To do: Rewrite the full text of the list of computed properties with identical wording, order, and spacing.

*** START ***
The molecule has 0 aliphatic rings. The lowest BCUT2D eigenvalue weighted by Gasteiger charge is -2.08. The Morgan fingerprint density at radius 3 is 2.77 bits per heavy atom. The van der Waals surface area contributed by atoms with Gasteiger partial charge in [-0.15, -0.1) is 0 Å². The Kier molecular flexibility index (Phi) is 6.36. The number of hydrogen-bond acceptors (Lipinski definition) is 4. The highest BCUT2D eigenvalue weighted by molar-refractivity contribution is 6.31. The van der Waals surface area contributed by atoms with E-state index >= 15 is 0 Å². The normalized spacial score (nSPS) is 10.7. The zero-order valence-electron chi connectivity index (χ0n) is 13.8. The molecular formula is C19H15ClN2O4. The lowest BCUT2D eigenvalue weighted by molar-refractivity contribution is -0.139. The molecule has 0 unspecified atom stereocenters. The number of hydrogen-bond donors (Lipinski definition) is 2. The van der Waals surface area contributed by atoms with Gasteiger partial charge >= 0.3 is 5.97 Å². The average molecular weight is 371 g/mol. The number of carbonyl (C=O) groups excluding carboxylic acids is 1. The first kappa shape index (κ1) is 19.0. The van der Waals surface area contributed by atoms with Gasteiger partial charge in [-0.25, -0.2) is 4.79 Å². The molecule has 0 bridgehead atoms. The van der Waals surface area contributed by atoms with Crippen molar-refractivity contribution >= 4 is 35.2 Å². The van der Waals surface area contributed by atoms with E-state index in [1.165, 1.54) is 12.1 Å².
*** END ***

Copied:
The molecule has 0 aliphatic rings. The lowest BCUT2D eigenvalue weighted by Gasteiger charge is -2.08. The Morgan fingerprint density at radius 3 is 2.77 bits per heavy atom. The van der Waals surface area contributed by atoms with Gasteiger partial charge in [-0.15, -0.1) is 0 Å². The Kier molecular flexibility index (Phi) is 6.36. The number of hydrogen-bond acceptors (Lipinski definition) is 4. The highest BCUT2D eigenvalue weighted by molar-refractivity contribution is 6.31. The van der Waals surface area contributed by atoms with E-state index >= 15 is 0 Å². The normalized spacial score (nSPS) is 10.7. The zero-order valence-electron chi connectivity index (χ0n) is 13.8. The molecular formula is C19H15ClN2O4. The lowest BCUT2D eigenvalue weighted by molar-refractivity contribution is -0.139. The molecule has 0 unspecified atom stereocenters. The number of hydrogen-bond donors (Lipinski definition) is 2. The van der Waals surface area contributed by atoms with Gasteiger partial charge >= 0.3 is 5.97 Å². The average molecular weight is 371 g/mol. The number of carbonyl (C=O) groups excluding carboxylic acids is 1. The first kappa shape index (κ1) is 19.0. The van der Waals surface area contributed by atoms with Gasteiger partial charge in [-0.25, -0.2) is 4.79 Å². The molecule has 0 bridgehead atoms. The van der Waals surface area contributed by atoms with Crippen molar-refractivity contribution >= 4 is 35.2 Å². The van der Waals surface area contributed by atoms with E-state index in [1.165, 1.54) is 12.1 Å².